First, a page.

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Third, interviews tend to gather what people say, but not always what they do. Fourth, interviews can be subject to interviewer bias, for example if there is a large difference in age or socio-economic status between interviewee and interviewer.

3.2.3 Controlled Experiments and Case Studies

Controlled experiments can be very useful for understanding privacy behavior and trust determinants. However, it can be difficult to design experiments that are both plausible and elicit realistic responses from credible privacy threats or concerns. One precaution taken by Kindberg et al. was to avoid explicitly mentioning privacy and security to the participants at the outset of the study [178]. The rationale was to avoid leading participants into specific privacy concerns, and rather probe the “natural” concerns of the users. We are not aware of any research proving that participants of studies on privacy should not be explicitly “led into” privacy or security. However, we believe that this is good precautionary practice, and that the topic of privacy can always be brought up after the experiment.

While conducting user studies, it is important to ensure that the tasks used are as realistic as possible, to give greater confidence of the validity of the results. In particular, participants need to be properly motivated to protect their personal information. Participants should also be put in settings that match expected usage. In their evaluation of PGP, Whitten and Tygar asked people to role-play, acting out in a situation that would require secure email [310]. While it is clear that PGP had serious usability defects, it is also possible that participants could have been more motivated if they had a more personal stake in the matter, or could have performed better if they had been placed in an environment with multiple active users of PGP.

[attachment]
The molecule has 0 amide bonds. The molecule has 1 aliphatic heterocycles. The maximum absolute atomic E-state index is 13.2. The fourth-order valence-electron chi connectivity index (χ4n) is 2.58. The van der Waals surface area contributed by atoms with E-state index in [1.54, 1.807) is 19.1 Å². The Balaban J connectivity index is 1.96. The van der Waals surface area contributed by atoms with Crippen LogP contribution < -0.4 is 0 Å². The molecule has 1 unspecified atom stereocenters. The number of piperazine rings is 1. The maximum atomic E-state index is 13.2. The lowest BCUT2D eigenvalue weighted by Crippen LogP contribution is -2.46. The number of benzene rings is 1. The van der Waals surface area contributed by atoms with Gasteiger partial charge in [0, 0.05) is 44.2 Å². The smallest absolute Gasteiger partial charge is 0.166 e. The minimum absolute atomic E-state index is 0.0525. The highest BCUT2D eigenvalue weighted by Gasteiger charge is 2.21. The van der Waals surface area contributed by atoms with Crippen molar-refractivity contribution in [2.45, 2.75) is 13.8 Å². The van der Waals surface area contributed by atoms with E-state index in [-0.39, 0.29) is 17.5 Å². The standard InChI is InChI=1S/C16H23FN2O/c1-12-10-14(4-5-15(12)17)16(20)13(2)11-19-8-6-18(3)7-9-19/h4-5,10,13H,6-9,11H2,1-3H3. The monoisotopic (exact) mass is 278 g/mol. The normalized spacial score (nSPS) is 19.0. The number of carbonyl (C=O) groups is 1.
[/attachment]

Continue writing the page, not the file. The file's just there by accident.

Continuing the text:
As another example, in Egelman et al’s evaluation of Privacy Finder, they discovered that individuals were willing to spend a little more money for privacy, by having participants purchase potentially embarrassing items [91, 121]. To make the purchase as realistic as possible, they had participants use their own credit cards (though participants also had the option of shipping the purchased items to the people running the study). This tradeoff in running realistic yet ethical user studies of privacy and security is an ongoing topic of research.

The most realistic observations can be obtained from case studies [105]. Many case studies focus on a specific market or an organization’s use or introduction of a specific technology with privacy implications. For example, case studies have also been used to discuss widespread privacy policy violations by US airlines [26], the introduction of PKI-based systems in banks [96], and the introduction of electronic patient records in healthcare IT systems [34].

Some researchers have advocated using ethnographic methods, including contextual inquiry [148], to address the weaknesses of interviews. The basic idea is to observe actual users in situ, to understand their current practices and to experience their social and organizational context firsthand. Ethnographic methods have been successfully used to study privacy in the context of everyday life [130, 162, 201]. However, committing to this methodological approach requires the researcher to take an exploratory stance which may be incompatible with the tight process requirements of typical IT development.

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